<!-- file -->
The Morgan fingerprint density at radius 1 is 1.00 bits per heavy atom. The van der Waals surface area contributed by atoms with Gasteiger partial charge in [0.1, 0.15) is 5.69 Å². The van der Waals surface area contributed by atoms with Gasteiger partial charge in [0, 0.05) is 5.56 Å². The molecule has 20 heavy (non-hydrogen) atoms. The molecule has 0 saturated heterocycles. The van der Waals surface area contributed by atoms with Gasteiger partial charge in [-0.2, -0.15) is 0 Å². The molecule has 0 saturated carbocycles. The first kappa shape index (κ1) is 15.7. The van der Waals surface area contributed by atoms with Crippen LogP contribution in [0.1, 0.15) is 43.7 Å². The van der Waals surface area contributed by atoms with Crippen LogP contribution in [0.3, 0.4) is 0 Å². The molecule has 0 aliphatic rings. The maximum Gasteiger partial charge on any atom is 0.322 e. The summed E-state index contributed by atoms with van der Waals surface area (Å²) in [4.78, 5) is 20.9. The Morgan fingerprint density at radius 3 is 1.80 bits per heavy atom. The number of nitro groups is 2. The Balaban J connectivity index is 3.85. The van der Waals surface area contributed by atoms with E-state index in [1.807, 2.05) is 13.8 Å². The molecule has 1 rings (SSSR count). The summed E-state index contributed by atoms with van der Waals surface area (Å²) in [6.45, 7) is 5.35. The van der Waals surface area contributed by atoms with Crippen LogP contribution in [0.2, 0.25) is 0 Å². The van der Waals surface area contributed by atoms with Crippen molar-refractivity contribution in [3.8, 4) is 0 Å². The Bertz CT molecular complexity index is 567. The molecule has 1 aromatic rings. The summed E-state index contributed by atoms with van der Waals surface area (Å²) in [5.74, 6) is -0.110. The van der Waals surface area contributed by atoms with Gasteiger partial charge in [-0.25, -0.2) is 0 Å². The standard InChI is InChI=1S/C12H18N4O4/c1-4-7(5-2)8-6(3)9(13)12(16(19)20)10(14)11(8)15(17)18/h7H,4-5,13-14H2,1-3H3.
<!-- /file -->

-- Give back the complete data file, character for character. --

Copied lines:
The Morgan fingerprint density at radius 1 is 1.00 bits per heavy atom. The van der Waals surface area contributed by atoms with Gasteiger partial charge in [0.1, 0.15) is 5.69 Å². The van der Waals surface area contributed by atoms with Gasteiger partial charge in [0, 0.05) is 5.56 Å². The molecule has 20 heavy (non-hydrogen) atoms. The molecule has 0 saturated heterocycles. The van der Waals surface area contributed by atoms with Gasteiger partial charge in [-0.2, -0.15) is 0 Å². The molecule has 0 saturated carbocycles. The first kappa shape index (κ1) is 15.7. The van der Waals surface area contributed by atoms with Crippen LogP contribution in [0.1, 0.15) is 43.7 Å². The van der Waals surface area contributed by atoms with Crippen LogP contribution in [0.3, 0.4) is 0 Å². The molecule has 0 aliphatic rings. The maximum Gasteiger partial charge on any atom is 0.322 e. The summed E-state index contributed by atoms with van der Waals surface area (Å²) in [4.78, 5) is 20.9. The Morgan fingerprint density at radius 3 is 1.80 bits per heavy atom. The number of nitro groups is 2. The Balaban J connectivity index is 3.85. The van der Waals surface area contributed by atoms with E-state index in [1.807, 2.05) is 13.8 Å². The molecule has 1 rings (SSSR count). The summed E-state index contributed by atoms with van der Waals surface area (Å²) in [6.45, 7) is 5.35. The van der Waals surface area contributed by atoms with Crippen LogP contribution in [0.2, 0.25) is 0 Å². The van der Waals surface area contributed by atoms with Crippen molar-refractivity contribution in [3.8, 4) is 0 Å². The Bertz CT molecular complexity index is 567. The molecule has 1 aromatic rings. The summed E-state index contributed by atoms with van der Waals surface area (Å²) in [5.74, 6) is -0.110. The van der Waals surface area contributed by atoms with Gasteiger partial charge in [-0.25, -0.2) is 0 Å². The standard InChI is InChI=1S/C12H18N4O4/c1-4-7(5-2)8-6(3)9(13)12(16(19)20)10(14)11(8)15(17)18/h7H,4-5,13-14H2,1-3H3.